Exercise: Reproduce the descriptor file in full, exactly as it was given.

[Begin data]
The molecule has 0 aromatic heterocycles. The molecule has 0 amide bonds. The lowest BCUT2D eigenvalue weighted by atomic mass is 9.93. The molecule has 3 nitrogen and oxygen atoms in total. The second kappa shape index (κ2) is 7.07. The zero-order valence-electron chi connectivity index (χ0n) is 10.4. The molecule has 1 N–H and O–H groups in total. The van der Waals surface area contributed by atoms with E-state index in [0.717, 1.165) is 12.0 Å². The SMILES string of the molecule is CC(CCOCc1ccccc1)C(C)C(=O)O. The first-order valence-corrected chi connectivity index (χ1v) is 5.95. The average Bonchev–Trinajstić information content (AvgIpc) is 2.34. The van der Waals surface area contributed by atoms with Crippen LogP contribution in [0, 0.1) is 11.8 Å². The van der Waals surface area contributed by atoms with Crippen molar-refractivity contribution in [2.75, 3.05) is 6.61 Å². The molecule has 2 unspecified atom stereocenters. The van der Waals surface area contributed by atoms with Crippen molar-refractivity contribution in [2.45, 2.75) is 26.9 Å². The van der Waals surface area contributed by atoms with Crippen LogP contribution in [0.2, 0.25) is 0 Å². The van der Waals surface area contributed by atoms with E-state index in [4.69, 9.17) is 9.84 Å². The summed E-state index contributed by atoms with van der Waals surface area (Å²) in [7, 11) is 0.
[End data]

The molecule has 0 aromatic heterocycles. The molecule has 0 amide bonds. The lowest BCUT2D eigenvalue weighted by atomic mass is 9.93. The molecule has 3 nitrogen and oxygen atoms in total. The second kappa shape index (κ2) is 7.07. The zero-order valence-electron chi connectivity index (χ0n) is 10.4. The molecule has 1 N–H and O–H groups in total. The van der Waals surface area contributed by atoms with E-state index in [0.717, 1.165) is 12.0 Å². The SMILES string of the molecule is CC(CCOCc1ccccc1)C(C)C(=O)O. The first-order valence-corrected chi connectivity index (χ1v) is 5.95. The average Bonchev–Trinajstić information content (AvgIpc) is 2.34. The van der Waals surface area contributed by atoms with Crippen LogP contribution in [0, 0.1) is 11.8 Å². The van der Waals surface area contributed by atoms with Crippen molar-refractivity contribution in [2.75, 3.05) is 6.61 Å². The molecule has 2 unspecified atom stereocenters. The van der Waals surface area contributed by atoms with Crippen molar-refractivity contribution in [2.45, 2.75) is 26.9 Å². The van der Waals surface area contributed by atoms with Crippen LogP contribution in [0.2, 0.25) is 0 Å². The van der Waals surface area contributed by atoms with E-state index in [4.69, 9.17) is 9.84 Å². The summed E-state index contributed by atoms with van der Waals surface area (Å²) in [7, 11) is 0.